How can we make people care about climate change?
The question was bothering David Usher — musician, writer, speaker and founder of the Human Impact Lab, a non-profit based in Montreal. Its mission is to engage the world on two of the biggest stories of the century: artificial intelligence and climate change.
“I’ve talked to a lot of climate scientists over the years,” said Usher at an event on technology and social impact in Montreal earlier this month.
“In fact, I was hosting David Suzuki’s birthday party right here and he said something that I hear a lot of climate scientists saying: that they have been telling the same stories to the same people the same way for 20 years. And if you look at what’s just happened in the United States, we know that that’s not working.”
To tell the story of climate change in a “visceral” way, Usher started thinking about the sorts of metrics used to talk about it. He thought speaking about a global temperature increase of 2 degrees was interesting, but not compelling enough for the average person.
“We don't measure our lives in degrees, so no one knows if the average temperature goes up 0.05 degrees this year," he explained.
"No one can really relate to that number because we don't use that metric in that way, but everyone can relate to years because we measure our lives in years, our children's lives in years.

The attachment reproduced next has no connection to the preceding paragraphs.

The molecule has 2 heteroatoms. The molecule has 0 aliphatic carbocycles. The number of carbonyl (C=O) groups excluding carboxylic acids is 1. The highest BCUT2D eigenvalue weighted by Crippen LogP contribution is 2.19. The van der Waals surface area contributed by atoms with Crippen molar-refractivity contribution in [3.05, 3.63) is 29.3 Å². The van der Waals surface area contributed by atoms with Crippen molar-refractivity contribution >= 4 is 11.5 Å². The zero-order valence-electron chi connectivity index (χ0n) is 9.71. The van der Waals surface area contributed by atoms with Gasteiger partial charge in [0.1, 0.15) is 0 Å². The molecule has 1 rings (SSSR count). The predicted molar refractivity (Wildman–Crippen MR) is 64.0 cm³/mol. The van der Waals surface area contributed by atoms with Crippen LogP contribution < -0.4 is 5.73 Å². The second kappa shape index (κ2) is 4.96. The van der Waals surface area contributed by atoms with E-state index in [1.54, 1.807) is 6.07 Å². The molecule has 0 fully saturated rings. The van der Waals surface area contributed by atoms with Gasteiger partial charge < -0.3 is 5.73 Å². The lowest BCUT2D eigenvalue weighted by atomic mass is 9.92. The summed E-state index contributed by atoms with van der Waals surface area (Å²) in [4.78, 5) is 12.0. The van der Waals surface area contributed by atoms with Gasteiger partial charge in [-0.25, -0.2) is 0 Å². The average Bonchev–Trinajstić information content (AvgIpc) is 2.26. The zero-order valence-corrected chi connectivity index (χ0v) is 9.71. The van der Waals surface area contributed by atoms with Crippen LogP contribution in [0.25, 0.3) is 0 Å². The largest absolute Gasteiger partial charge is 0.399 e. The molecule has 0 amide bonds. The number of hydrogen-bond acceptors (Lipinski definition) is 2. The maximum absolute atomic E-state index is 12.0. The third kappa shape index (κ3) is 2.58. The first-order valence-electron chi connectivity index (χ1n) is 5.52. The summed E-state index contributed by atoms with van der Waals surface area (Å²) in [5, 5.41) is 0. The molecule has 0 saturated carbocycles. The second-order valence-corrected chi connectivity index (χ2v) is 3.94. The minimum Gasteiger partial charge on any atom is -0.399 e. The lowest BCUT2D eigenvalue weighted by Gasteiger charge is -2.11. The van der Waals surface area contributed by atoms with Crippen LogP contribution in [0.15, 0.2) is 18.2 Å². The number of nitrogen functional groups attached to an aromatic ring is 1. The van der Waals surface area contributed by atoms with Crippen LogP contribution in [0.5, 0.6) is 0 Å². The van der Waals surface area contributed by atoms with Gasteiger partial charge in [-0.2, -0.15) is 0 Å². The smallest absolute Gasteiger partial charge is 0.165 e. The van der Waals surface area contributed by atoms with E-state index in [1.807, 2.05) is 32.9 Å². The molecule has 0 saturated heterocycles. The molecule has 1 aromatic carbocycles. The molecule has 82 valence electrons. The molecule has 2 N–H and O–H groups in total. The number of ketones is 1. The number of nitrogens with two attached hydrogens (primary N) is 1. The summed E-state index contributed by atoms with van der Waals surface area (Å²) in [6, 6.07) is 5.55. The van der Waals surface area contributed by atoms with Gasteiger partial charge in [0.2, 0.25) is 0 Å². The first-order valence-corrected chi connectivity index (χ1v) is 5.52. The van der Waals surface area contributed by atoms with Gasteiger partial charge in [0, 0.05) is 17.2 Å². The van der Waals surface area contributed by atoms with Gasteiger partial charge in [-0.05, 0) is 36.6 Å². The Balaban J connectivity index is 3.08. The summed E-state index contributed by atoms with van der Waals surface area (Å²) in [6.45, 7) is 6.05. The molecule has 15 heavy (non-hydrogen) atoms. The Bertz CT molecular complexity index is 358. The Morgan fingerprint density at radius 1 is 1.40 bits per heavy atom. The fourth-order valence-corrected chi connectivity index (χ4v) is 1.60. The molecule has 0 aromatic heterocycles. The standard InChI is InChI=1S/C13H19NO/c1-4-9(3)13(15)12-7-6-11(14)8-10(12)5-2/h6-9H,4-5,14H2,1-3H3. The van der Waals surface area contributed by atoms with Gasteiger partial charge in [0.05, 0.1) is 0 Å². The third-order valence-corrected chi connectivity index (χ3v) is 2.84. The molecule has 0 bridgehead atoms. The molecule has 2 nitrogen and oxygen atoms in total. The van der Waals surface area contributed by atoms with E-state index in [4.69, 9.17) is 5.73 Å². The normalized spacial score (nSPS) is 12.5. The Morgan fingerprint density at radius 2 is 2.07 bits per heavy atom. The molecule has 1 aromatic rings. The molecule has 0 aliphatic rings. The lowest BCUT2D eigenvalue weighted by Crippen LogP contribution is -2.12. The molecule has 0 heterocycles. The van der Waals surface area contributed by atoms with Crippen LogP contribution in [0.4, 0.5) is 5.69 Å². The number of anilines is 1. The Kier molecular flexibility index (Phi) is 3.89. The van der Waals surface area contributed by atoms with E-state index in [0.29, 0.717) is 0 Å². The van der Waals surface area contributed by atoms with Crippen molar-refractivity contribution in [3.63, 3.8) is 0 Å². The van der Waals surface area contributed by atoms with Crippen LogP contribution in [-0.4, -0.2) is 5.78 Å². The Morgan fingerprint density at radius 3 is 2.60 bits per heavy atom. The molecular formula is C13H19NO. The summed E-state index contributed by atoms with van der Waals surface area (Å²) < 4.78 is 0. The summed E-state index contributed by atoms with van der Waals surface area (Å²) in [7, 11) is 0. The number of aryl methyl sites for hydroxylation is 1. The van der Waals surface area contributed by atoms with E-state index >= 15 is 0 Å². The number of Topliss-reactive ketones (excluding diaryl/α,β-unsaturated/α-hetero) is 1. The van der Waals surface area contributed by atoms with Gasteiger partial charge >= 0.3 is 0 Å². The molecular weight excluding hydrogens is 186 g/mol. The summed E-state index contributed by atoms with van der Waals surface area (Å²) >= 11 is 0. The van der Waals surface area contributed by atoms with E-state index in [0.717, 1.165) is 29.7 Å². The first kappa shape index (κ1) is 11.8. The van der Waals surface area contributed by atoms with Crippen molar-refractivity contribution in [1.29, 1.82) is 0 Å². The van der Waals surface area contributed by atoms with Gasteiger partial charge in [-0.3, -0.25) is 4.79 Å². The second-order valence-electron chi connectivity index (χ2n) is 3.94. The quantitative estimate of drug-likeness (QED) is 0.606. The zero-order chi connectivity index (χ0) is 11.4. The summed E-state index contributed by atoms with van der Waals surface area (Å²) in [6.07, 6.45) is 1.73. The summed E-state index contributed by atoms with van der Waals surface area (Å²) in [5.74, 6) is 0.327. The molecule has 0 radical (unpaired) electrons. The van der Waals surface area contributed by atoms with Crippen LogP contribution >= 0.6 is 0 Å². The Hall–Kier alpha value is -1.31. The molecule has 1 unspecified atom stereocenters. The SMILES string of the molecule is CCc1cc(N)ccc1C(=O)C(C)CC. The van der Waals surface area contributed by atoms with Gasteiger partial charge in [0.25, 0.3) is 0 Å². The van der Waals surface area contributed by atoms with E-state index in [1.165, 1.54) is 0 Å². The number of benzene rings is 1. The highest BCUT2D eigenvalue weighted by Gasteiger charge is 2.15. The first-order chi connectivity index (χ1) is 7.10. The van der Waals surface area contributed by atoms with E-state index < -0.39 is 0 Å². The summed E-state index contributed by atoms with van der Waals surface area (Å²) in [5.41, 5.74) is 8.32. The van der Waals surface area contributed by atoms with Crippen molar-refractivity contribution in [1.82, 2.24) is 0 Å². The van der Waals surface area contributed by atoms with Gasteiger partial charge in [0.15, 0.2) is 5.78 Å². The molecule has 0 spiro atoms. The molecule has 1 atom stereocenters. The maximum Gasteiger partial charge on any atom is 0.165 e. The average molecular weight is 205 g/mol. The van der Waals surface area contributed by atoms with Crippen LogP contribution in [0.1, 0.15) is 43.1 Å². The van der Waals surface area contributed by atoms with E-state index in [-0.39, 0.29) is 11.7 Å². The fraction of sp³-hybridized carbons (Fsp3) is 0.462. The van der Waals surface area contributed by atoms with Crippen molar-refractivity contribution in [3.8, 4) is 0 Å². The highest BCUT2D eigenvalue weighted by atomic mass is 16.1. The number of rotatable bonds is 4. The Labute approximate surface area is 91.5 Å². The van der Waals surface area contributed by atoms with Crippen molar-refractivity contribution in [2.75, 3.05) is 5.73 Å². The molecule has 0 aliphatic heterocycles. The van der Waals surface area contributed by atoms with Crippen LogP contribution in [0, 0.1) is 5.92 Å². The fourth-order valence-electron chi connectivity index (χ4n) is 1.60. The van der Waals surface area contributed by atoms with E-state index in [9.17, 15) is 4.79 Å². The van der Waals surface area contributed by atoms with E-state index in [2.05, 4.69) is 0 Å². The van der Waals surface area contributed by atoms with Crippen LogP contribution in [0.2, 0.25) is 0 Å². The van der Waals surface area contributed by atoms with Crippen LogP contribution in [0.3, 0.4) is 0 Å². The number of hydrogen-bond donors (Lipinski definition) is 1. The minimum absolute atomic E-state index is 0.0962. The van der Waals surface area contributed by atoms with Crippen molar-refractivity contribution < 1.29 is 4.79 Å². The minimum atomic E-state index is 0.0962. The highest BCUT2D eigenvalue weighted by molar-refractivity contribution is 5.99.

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One year ago, he and a team of programmers and climate scientists, including Damon Matthews of Concordia University, teamed up to create the Climate Clock. It visualizes the time the world has left before reaching the 2-degree threshold — the point the team considers "tragic" for human life on the planet.
Watch: David Usher's Climate Clock
The project is based on a variety of scientific input, and every year, a group of climate scientists will meet to recalculate the time left based on new information. That data includes changes in heat-trapping carbon emissions, estimates based on policies chosen by world leaders, investments in green energy, or changing trends like the growing adoption of a vegetarian diet around the world.
The Climate Clock, which has been projected on screens and walls during a number of community events already, can be freely embedded on websites and shared on Facebook to create the sense of urgency that Usher believes is necessary to spark engagement on climate change.
“The thing about climate change is that it's far away, it's impersonal, it's very hard to visualize and make visceral," he said. "In many ways, we have to make this a real thing that happens within our lifetime, that is something that is important to us right now, rather than something that we can take forever to deal with."
The Climate Clock project is not yet finished. Usher and his team are working on a second phase that will allow users to manipulate important data points to understand the factors impacting and contributing to a warming planet.
“We can’t pretend we have an endless timeline on this and that it’s something we can push off into future generations," he said. "The longer you put it off, the harder it gets to solve down the line."